Honoring the priceless gift of volunteering
All throughout the month of April, hundreds of individuals and families served elders, persons with disabilities, and their caregivers and loved ones in our community by volunteering with LifePath.
Annmarie Newton, Ian Dore, and Robert Amyot all volunteer for the Long-Term Care Ombudsman program at LifePath. Annmarie and Robert are both retired, and Ian is a senior at UMass Amherst. Each week, the volunteers visit the residents of their assigned long-term care facility, acting as advocates who help ensure quality of life and quality of care for all. They spend just a couple of hours there, hearing resident’s concerns, advocating for their rights, and helping resolve their complaints, but their dedication makes a big difference in the lives of the residents.
Robert Keating, a resident* of Quabbin Valley Healthcare in Athol, Mass., describes the work of these volunteers well. “Ombudsmen serve a very useful service as a go-between and are very helpful to people in need. There are people who need somebody to be their spokesperson. If they have help in this area, they can tell their problems to someone else who would represent them. It’s very helpful perhaps all the way around” because helping a resident in need also provides a learning opportunity for all those involved in a dilemma.
Some residents would be intimidated by an “official,” says Ombudsman Annmarie, who sees her role in a different light. “An Ombudsman is someone that they can feel at ease with, laugh with, and talk to. My goal is to make people feel better, to make people feel comfortable, to make people feel good about themselves, to make people feel happier or more content. I hope and pray by the time I leave that they feel better.”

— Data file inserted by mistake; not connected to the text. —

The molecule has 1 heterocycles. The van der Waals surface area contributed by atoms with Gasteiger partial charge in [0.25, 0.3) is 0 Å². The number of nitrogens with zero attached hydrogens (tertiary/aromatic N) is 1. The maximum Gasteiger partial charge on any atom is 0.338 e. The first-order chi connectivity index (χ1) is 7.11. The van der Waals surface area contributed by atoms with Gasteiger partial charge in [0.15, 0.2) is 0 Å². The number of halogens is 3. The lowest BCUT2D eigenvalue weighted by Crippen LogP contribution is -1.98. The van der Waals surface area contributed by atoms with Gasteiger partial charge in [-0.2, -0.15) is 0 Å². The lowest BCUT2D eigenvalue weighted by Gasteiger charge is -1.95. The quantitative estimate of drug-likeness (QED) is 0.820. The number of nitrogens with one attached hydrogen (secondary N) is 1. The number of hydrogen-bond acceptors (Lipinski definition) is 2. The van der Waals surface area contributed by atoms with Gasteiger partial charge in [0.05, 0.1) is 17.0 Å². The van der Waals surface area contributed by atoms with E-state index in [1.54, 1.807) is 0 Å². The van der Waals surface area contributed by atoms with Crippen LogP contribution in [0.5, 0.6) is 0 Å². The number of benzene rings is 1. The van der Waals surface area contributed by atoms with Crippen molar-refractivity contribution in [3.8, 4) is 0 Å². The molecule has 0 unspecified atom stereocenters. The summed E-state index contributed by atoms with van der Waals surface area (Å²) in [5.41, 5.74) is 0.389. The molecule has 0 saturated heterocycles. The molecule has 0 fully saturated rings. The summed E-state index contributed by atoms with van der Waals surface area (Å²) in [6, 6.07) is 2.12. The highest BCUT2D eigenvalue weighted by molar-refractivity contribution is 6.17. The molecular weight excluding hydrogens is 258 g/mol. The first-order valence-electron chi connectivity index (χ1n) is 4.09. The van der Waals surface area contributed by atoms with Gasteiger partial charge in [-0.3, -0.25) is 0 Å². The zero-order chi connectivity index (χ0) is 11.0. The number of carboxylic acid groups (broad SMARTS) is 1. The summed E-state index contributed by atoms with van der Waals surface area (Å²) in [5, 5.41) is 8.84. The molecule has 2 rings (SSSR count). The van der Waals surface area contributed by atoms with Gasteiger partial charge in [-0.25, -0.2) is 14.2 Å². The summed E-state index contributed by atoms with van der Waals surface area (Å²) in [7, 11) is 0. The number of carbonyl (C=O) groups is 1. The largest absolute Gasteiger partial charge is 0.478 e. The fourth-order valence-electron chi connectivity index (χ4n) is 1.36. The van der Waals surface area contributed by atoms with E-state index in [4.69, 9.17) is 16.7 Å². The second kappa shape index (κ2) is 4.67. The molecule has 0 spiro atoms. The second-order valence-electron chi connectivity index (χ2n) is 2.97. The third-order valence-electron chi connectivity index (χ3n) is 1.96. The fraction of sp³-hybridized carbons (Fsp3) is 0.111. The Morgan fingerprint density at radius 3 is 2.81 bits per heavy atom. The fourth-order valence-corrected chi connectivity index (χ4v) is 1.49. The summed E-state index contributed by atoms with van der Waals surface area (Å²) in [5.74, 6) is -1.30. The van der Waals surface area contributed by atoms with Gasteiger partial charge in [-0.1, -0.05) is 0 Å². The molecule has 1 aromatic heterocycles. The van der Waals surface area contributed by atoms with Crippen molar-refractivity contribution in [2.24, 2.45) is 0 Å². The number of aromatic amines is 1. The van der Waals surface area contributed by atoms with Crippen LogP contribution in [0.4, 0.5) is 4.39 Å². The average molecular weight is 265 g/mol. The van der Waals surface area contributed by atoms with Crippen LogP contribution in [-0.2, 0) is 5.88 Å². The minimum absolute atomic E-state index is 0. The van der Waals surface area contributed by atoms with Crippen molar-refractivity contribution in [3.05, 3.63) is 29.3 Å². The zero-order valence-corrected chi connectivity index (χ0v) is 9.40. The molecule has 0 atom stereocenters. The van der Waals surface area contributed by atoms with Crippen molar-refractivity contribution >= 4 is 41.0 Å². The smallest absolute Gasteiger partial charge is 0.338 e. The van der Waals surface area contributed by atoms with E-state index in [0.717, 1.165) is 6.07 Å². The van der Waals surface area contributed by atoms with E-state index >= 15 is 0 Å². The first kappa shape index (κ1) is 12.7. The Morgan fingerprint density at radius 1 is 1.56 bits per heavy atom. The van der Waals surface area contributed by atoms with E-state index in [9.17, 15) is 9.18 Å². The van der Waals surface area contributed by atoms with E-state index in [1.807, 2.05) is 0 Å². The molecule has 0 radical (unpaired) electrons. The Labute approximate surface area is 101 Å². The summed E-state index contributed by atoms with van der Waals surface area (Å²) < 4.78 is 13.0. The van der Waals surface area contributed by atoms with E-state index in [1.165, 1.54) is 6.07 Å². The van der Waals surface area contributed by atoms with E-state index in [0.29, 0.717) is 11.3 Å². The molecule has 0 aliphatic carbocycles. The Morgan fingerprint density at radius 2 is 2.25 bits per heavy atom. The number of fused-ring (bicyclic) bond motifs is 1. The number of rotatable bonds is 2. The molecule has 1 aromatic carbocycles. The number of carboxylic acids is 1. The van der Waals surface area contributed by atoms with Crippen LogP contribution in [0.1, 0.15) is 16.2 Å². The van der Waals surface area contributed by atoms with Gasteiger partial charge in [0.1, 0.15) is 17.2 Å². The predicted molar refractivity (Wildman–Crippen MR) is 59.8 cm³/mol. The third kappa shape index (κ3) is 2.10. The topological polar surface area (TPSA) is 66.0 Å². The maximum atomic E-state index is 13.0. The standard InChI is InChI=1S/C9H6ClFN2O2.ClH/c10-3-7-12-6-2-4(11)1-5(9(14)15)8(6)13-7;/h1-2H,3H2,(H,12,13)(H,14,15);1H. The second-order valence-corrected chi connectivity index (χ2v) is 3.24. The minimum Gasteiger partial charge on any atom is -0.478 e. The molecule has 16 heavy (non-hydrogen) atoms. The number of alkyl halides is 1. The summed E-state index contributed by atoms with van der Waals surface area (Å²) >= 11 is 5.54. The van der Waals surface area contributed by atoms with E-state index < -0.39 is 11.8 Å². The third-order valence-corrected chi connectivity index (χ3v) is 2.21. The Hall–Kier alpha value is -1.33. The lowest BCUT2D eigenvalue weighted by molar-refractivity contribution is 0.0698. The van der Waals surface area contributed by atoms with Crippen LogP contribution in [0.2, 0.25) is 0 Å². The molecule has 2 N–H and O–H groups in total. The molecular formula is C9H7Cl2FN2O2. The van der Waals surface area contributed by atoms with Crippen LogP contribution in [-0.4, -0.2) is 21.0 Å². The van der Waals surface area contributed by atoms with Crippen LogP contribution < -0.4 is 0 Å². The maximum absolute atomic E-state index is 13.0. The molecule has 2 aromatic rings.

Ombudsman Ian has spent the past year volunteering at Buckley Healthcare Center in Greenfield, Mass. “It’s important to a lot of the people here,” he says. If he misses a week, he feels bad about making people wait. “It’s good to be there for them when they’re expecting you. You feel a real connection with them.”
Joy Page, a resident of Poet’s Seat Health Care Center in Greenfield, values her conversations with Ombudsman Robert. “I look for him, week after week. It’s delightful when I do see him – like an old friend.”
If she felt anxiety while discussing a concern with him, Ombudsman Robert assured her that their conversation was confidential. “He just handled it, and it was all well and done. It’s very comforting to know that there’s someone like this.”
“You tell them, ‘This is confidential,’” says Ombudsman Robert, “but remind them of their rights. ‘Well, you should speak up,’ helping and encouraging people to speak up for themselves.”
Joy feels that she has become a better advocate for herself. “It opened me up. You used to hardly be able to get any word out of me.”
Her whole life, Joy has been “seeking out people I could trust,” she says. “This group here: this is it.”
April also happens to be National Volunteer Month. It’s a good time to think about the impact you have had this month and to imagine what you could do in the coming months as a volunteer.
Over 450 people each year find fulfilling experiences by volunteering with LifePath. Explore your options and call us at 413-773-5555 or 978-544-2259 or send us email. Build lasting connections with elders and people with disabilities and learn new communication and problem-solving skills, be a part of a vibrant team working together to solve problems in our community, and teach others in the community how to improve their well-being.
*All interactions between Ombudsmen and long-term care residents are confidential. All residents interviewed for this article have given their written consent to share their words and likeness.